# Simulate 10 lunar days
  n.lunar.days <- 10

  # Figure out how many time steps to take to do n lunar days
  n.steps <- n.lunar.days * * 3600  / time.step

  # Parameters  
  heat.capacity <- 4.4e6 # (J/m3 per Kelvin, from Colozza 1991, pages 2-3)
  thermal.conductivity <- 0.025    # (W/m per Kelvin, also from Colozza 1991)    
  sigma <- 5.67e-8 # (W/m2/K4, Stefan-Boltzmann coefficient) 
  solar.constant <- 1367. # Watts/m2

  # Set depths and thicknesses of each soil layer
  n.layers <- 15
  dz <- rep(NA, n.layers)  # layer thickness (meters)
  depth <- dz
  dz[1] <- 0.02 # Top layer is thinnest (2 cm)
  depth[1] <- dz[1] / 2
  layer.mult <- 1.5
  for (L in 2:n.layers) {
    dz[L] <- dz[L-1] * layer.mult
    depth[L] <- sum(dz[1:(L-1)]) + dz[L] / 2

  # Set up arrays for later plotting
  empty <- rep(NA, n.steps-1) <- empty
  SW.down <- empty
  SW.up <- empty
  LW.down <- empty
  LW.up <- empty <- empty

  # Initial soil temperature
  soilT <- matrix(NA, nrow=n.layers, ncol=n.steps)  # array to hold soil temps (Kelvin)
  soilT[ , 1] <- 273.   # Initial soil temps = 298 K = 25 C

  # Array to hold heat fluxes
  flux <- matrix(NA, nrow=n.layers+1, ncol=n.steps-1)  # array to hold heat fluxes (W/m2)
  flux[ ,1] <- NA    # upward flux at top of layer L

  # Set elapsed time to zero at beginning of simulation
  elapsed <- 0.

  # Time step the model
  for (i in 1:(n.steps-1)) {

    # Calculate date and time (lunar solar time = LST)
    elapsed <- elapsed + time.step
    hours <- elapsed / 3600.[i] <- hours/
    day <- floor([i])
    LST <- hours - ( * day) 

    # Calculate position of Sun in Lunar sky
    hour.angle <- -pi + (LST / * 2 * pi
    cos.z <- max(cos(hour.angle), 0.)

    # Calculate SW gain using Bonan (Chapter 4)
    SW.down[i] <- solar.constant * cos.z  
    SW.up[i] <- SW.down[i] * albedo

    # Calculate LW using sky temp = 5 Kelvin
    LW.down[i] <- sigma * 5^4

    # Upward longwave from surface assumes blackbody (emissivity = 1)
    LW.up[i] <- sigma * soilT[1,i] ^ 4

    # Net radiation       [i] <- SW.down[i] - SW.up[i] + LW.down[i] - LW.up[i]      

    # Soil temperature 

    # Compute upward flux at top of each layer
    flux[1,i] <-[i]     # top flux boundary condition
    for (L in 2:n.layers){
      flux[L,i] <- -thermal.conductivity * (soilT[L-1,i] - soilT[L,i]) / ((dz[L-1]+dz[L])/2)
    flux[n.layers+1,i] <- 0.  # bottom flux boundary condition

    # Compute new temperatures for each layer
    for (L in 1:n.layers) {
      soilT[L,i+1]  <- soilT[L,i] - (flux[L,i] - flux[L+1,i]) * time.step /
                                         (heat.capacity * dz[L])


  return(list(SW.down=SW.down, SW.up=SW.up, LW.down=LW.down, LW.up=LW.up,,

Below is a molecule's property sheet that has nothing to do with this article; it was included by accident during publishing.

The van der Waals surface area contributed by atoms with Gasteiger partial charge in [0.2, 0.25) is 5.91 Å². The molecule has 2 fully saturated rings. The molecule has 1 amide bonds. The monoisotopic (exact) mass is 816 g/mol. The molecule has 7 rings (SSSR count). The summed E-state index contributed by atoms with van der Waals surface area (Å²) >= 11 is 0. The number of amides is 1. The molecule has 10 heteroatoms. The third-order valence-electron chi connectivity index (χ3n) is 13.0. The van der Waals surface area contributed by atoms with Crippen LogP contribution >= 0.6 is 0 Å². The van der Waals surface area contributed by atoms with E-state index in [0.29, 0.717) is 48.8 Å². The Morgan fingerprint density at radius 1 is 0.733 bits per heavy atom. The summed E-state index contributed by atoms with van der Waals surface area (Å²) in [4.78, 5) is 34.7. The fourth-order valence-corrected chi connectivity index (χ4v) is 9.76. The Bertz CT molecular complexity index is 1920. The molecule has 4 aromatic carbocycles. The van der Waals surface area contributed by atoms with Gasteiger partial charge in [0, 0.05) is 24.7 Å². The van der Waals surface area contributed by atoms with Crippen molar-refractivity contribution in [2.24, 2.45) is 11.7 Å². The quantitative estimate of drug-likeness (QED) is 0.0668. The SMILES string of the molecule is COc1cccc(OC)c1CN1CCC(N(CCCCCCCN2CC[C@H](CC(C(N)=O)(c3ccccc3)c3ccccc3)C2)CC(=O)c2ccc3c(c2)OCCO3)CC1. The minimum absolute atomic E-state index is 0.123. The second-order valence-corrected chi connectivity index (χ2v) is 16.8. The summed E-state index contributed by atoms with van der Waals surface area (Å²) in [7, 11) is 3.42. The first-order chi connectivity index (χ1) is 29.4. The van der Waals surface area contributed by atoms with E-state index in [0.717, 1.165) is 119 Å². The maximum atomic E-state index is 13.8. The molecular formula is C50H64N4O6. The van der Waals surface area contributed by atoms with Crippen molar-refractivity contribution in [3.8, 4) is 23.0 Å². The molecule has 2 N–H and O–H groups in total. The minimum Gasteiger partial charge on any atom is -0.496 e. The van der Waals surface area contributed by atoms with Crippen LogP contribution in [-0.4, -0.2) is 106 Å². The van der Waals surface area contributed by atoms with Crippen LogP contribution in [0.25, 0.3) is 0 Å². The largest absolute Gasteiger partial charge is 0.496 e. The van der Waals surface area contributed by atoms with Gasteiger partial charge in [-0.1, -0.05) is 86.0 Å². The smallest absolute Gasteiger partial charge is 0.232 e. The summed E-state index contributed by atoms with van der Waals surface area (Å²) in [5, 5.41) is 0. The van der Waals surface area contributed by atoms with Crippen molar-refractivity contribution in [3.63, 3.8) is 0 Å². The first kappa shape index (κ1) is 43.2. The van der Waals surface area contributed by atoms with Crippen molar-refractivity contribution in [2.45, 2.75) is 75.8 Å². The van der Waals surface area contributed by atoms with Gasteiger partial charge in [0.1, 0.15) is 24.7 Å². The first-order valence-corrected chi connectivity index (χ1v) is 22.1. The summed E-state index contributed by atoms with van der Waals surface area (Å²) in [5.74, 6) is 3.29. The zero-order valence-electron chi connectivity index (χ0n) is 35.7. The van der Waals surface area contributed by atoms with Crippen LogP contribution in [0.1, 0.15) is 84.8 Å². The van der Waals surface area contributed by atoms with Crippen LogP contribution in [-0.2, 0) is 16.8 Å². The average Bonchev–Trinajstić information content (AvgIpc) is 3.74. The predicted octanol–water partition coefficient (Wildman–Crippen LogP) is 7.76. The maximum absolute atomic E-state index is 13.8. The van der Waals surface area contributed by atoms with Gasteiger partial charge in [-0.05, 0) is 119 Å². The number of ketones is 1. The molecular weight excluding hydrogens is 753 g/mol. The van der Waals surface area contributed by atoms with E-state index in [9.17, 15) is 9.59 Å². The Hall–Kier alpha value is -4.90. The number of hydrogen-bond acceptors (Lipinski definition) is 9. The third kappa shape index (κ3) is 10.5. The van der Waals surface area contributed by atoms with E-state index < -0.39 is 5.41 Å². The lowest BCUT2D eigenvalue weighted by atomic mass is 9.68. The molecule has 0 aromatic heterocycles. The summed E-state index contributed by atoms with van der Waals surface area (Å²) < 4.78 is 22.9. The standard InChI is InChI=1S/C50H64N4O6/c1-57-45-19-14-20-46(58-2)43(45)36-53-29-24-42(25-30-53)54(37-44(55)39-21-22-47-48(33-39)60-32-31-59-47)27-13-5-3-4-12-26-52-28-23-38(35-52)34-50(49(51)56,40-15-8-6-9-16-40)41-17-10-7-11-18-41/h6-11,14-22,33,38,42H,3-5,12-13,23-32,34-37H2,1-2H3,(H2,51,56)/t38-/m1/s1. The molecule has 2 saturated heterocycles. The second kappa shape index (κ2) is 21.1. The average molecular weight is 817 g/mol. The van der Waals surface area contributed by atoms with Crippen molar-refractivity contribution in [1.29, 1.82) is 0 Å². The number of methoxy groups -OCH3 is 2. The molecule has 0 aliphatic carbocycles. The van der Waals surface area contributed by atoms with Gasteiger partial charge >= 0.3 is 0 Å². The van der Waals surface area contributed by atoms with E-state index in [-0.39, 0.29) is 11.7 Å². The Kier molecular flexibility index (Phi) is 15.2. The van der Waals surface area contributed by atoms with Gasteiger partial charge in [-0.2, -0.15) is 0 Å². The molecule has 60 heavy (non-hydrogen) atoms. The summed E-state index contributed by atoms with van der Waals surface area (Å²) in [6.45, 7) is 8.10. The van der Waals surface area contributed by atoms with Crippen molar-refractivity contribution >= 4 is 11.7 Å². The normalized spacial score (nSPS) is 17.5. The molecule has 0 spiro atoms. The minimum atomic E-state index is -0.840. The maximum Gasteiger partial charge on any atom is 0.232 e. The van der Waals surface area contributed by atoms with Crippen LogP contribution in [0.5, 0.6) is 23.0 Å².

flux=flux, soilT=soilT[,1:(n.steps-1)],,

This is module that plots the timeseries of the radiation, fluxes, and temperatures


plot.moon <- function(output){
  # ladder plot of radiation, turbulent fluxes, and temperatures

  # Format is a "grid" of three timeseries panels stacked vertically on one page
  # Set plot margins
  bottomMargin <- 4
  leftMargin <- 5
  topMargin <- 1
  rightMargin <- .5

  orig.par <- par(no.readonly=TRUE)  # Remember changable parameters to reset later
  par(mfcol=c(3,1), mar=c(bottomMargin,leftMargin,topMargin,rightMargin),oma=c(0,2.,1.,0))



  # Top panel shows radiation components
  plot.min<- min(c(SW.down-SW.up, LW.down-LW.up,
  plot.max <- max(c(SW.down-SW.up, LW.down-LW.up,

  plot(, SW.down-SW.up, typ='l', col='yellow', lwd=2, ylim=c(plot.min, plot.max), 
       main='Radiation', ylab=expression(W ~~ m^-2), xlab='',
       cex.main=1.3, cex.lab=1.3, cex.axis=1.3)
  lines(, LW.down-LW.up, col='red',lwd=2)
  lines(,, col='black',lwd=2)

  legend('topright', c('SW','LW','Net'),
         col=c('darkgoldenrod2','red','black'), lwd=c(2,2,2))


  # Middle panel shows fluxes
  plot.min<- min(flux)
  plot.max <- max(flux) 

  colors <- c('darkred','darkorange2','darkgoldenrod2','green','blue')

  plot(, flux[1,], typ='l', col='red', lwd=2, ylim=c(-100,100), 
       main='Heat Fluxes', ylab=expression(W ~~ m^-2), xlab='',
       cex.main=1.3, cex.lab=1.3, cex.axis=1.3)
  for (L in 2:5) {
    lines(, flux[L,], col=colors[L],lwd=1)


  # Bottom panel shows temperatures
  plot.min <- min(soilT)
  plot.max <- max(soilT)

  plot(, soilT[1,], typ='l', col='red', lwd=2, ylim=c(plot.min, plot.max),
       main='Temperatures', ylab='Kelvin', xlab='Lunar Month', 
       cex.main=1.3, cex.lab=1.3, cex.axis=1.3)
  for (L in 2:5) {
    lines(, soilT[L,], col=colors[L],lwd=1)



This is module that plots the temperatures as a function of depth and time


plot.soilT.image <- function(output){

  # Make a color-filled contour plot of lunar soil temperature by depth and time

  library(fields)  # Need this to make the image.plot

  # Draw an image using colors to represent the insolation
  image.plot(output$,100*output$depth,t(output$soilT), ylim=c(50,0),
             xlab='Lunar Days', ylab='Depth (cm)',
             main='Lunar Soil Temperature (Kelvin)',
             cex.main=1.5, cex.axis=1.2, cex.lab=1.3)  

This is the user interface that actually controls this website



# Define UI for calculation of lunar temperatures

  #  Application title
  headerPanel("Soil Temperatures on the Moon"),

  # Sidebar with sliders that control various available options
    h4('Model Parameters'),            

    sliderInput("albedo", "Albedo (percent)", 
                min = 5, max = 30, value = 11, step=1),

    sliderInput("time.step", "Time Step (hours):", 
                min = 0.5, max = 12, value = 1, step=0.5)


   # Main panel consists of a tabset displays model output or model description
                h3("Component Fluxes and Temperatures"),
                tags$style(type="text/css", ".tab-content { overflow: visible; }")), 
                h3("Temperature vs Depth"),
                tags$style(type="text/css", ".tab-content { overflow: visible; }")), 
       tabPanel("Website Code",

Here is the server module that responds to user interface events



# Source required R scripts

shinyServer(function(input, output) {

  # time-depth plot of soil temperatures
  output$soil <- renderPlot(
    plot.soilT.image(moon(albedo=input$albedo/100, time.step=input$time.step*3600))

  # Stacked timeseries of component fluxes and temperatures
  output$fluxes <- renderPlot(
    plot.moon(moon(albedo=input$albedo/100, time.step=input$time.step*3600))